Online payments company Stripe is running a trial with US customers that allows them to accept bitcoin payments, but there is no definite date as to when this will be available in Australia. Still a controversial currency, bitcoin has slowly been gaining traction in Australia, with a Bitcoin Barcamp held recently and the first bitcoin ATM being installed in Sydney – at a pastry shop in Roseberry. If Stripe’s trial proves successful, they plan on making bitcoin payments available in Australia and other countries. It will be the first major online payments platform to support bitcoin. Stripe recently opened up to Australian merchants in private beta, setting up a presence here led by entrepreneur and venture capitalist Susan Wu. Stripe cofounder and president John Collison told StartupSmart the inclusion of bitcoin as a payment option won’t have an immediate impact, with some education around bitcoin still needed in the community. "People selling online aren't going to shift all their sales to bitcoin overnight, or even in the next few months,” he says. “There's some education needed on what accepting bitcoin means and what the advantages are.” He says Stripe will need to make the consumer buying experience better. “That'll take time, but we're pretty excited about this addition,” Collison says. “Breaking down economic barriers is one thing both Stripe and bitcoin have in common." According to Re/Code, once implemented, merchants who decide to use Stripe to accept bitcoin payments will automatically be paid out in the local currency of their choice. They set the price for their product or service in a local currency and Stripe automatically calculates for their customers what that will cost in bitcoin. Neither Stripe nor its customers will hold onto the bitcoin, meaning the businesses that accept bitcoin will not be subject to the volatility of its price. Local Stripe competitor Pin Payments currently has no plans to implement Bitcoin. Pin Payments Founder Grant Bissett says Bitcoin doesn't solve a real problem for their customers. "In the longer term it's likely that we would consider using Bitcoin - or one of the many other emerging cryptocurrencies, but not as a customer-facing product, " he told StartupSmart. Bissett says sites like Coinjar have a great product and are already providing Bitcoin support for local merchants. "In the relatively conservative banking environment in which Pin Payments operates, we feel that maintaining a moat between regulated and unregulated payment activities will benefit all participants in the local payments industry, in turn improving the offerings for businesses and consumers in the region," he says.
US-based start-up Pebble has confirmed it will begin shipping its ‘smartwatch’ on January 23, eight months after it smashed its $100,000 Kickstarter goal and raised more than $15 million.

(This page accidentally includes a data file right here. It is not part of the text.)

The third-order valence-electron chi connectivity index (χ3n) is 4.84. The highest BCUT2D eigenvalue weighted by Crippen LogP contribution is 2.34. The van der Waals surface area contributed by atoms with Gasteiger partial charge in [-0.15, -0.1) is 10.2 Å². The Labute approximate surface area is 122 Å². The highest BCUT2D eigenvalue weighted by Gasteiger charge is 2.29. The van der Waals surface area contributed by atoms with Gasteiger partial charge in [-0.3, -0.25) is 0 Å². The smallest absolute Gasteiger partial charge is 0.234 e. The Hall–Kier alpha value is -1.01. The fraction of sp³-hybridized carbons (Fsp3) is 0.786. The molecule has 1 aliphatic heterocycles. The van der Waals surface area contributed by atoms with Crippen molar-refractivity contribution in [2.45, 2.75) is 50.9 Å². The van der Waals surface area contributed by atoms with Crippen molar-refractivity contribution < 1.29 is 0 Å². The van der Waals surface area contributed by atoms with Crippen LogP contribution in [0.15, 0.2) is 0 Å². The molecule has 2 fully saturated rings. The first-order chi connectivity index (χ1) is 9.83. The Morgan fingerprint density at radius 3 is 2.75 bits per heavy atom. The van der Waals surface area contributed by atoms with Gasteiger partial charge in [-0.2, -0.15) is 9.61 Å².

The founder of drive-through coffee franchise Muzz Buzz insists there’s no difference between coffee and car washing, after announcing plans to grow the brand by way of a car wash service.
A new recycling “ATM” will take an old mobile phone and pay an agreed price on the spot, taking the concept of bartering to a new level.
I see so many start-ups that simply waste money, unintentionally (I've invested in them).
Start-ups have been urged to reassure consumers of the security of their sites, after a report revealed 95% of consumers would terminate their relationship with a company if it mishandled their data.
Eftpos Australia has applauded a move by the RBA Payments System Board, which has raised concerns about multi-network debit cards, and is calling for a voluntary agreement on the issue.
Westpac is the latest of the big four banks to launch a mobile payments app, Westpac Mobile PayWay, for small businesses. But how does it measure up to its rivals?
An LA bakery called Sprinkles has installed the world’s first cupcake ATM, answering the prayers of consumers who crave a late-night sugar hit.
The Commonwealth Bank has become the latest bank to target small businesses with its newly launched payments app, which offers near-field capabilities but is limited to iPhone users.
New research reveals more Australians do their banking online rather than visiting a branch, although industry experts say face-to-face service still resonates with small business customers.
A new report has revealed that investors are seeing increased potential in the ATM market, prompting a renewed call for a cap on ATM fees.
Eftpos fraud has almost tripled in the last financial year due to skimming and electronic forgery, according to new figures from the Australian Payments Clearing Association.
Start-up businesses could soon be provided a greater choice in their banking options following a proposed expansion by Australia Post into the financial services industry. The Future Fund is reportedly in talks with the government about rolling out new ‘financial supermarket’ services in a bid to prop up ailing Australia Post branches. David Murray, the Future Fund chairman, has been quoted as saying that Australia Post could provide services including deposits and loans, processing of financial transactions, an ATM network and even superannuation products. The potential move will be watched closely by small businesses, which have consistently complained about a lack of choice and competition in the banking market. The situation has become particularly acute in the last three years, with many lenders refusing to back start-up businesses. Although lending by the ‘big four’ banks has increased, a number of other funding sources has dried up, leaving fledgling entrepreneurs short of options in securing finance. Council of Small Business of Australia chief executive Peter Strong told SmartCompany that he broadly supported the proposal. "We've got to see the detail, but I would be supportive of that measure because it would create something new, and competition in this area is a good thing. We've mentioned our support for the portable account number before, and this is a good example of a situation where you could use it." "In some parts of cities, you still need to drive to the bank and the parking is quite bad, it's too far away from your other destinations and so on. But if you have an alternative post-office nearby, which could even be a smaller venue, you may find that it's easier for you to go there." "I also think it will make it easier for some SMEs in rural areas where there isn't a lot of competition. On terms of ease of access, this will make it much easier for a lot of SMEs."